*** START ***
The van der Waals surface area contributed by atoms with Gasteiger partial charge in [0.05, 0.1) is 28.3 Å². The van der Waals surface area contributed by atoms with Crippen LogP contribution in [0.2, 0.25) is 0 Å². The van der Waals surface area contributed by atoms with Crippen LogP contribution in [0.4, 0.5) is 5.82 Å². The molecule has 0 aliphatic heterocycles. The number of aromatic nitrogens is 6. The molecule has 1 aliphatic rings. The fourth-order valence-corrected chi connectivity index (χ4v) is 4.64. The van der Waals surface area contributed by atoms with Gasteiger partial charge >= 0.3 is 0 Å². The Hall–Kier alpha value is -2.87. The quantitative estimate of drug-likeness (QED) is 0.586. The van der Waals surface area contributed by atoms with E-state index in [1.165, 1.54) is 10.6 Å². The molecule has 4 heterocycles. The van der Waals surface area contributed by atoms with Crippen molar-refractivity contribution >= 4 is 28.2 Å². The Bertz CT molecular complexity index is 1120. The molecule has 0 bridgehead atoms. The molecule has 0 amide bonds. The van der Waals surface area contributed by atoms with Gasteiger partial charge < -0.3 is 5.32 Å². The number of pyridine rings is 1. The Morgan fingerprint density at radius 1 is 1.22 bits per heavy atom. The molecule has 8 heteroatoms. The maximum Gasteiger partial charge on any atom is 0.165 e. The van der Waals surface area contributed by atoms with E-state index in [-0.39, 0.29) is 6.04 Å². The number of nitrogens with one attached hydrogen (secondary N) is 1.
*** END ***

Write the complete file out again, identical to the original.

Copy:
The van der Waals surface area contributed by atoms with Gasteiger partial charge in [0.05, 0.1) is 28.3 Å². The van der Waals surface area contributed by atoms with Crippen LogP contribution in [0.2, 0.25) is 0 Å². The van der Waals surface area contributed by atoms with Crippen LogP contribution in [0.4, 0.5) is 5.82 Å². The molecule has 0 aliphatic heterocycles. The number of aromatic nitrogens is 6. The molecule has 1 aliphatic rings. The fourth-order valence-corrected chi connectivity index (χ4v) is 4.64. The van der Waals surface area contributed by atoms with Gasteiger partial charge >= 0.3 is 0 Å². The Hall–Kier alpha value is -2.87. The quantitative estimate of drug-likeness (QED) is 0.586. The van der Waals surface area contributed by atoms with E-state index in [1.165, 1.54) is 10.6 Å². The molecule has 4 heterocycles. The van der Waals surface area contributed by atoms with Crippen molar-refractivity contribution >= 4 is 28.2 Å². The Bertz CT molecular complexity index is 1120. The molecule has 0 bridgehead atoms. The molecule has 0 amide bonds. The van der Waals surface area contributed by atoms with Gasteiger partial charge < -0.3 is 5.32 Å². The number of pyridine rings is 1. The Morgan fingerprint density at radius 1 is 1.22 bits per heavy atom. The molecule has 8 heteroatoms. The maximum Gasteiger partial charge on any atom is 0.165 e. The van der Waals surface area contributed by atoms with E-state index in [-0.39, 0.29) is 6.04 Å². The number of nitrogens with one attached hydrogen (secondary N) is 1.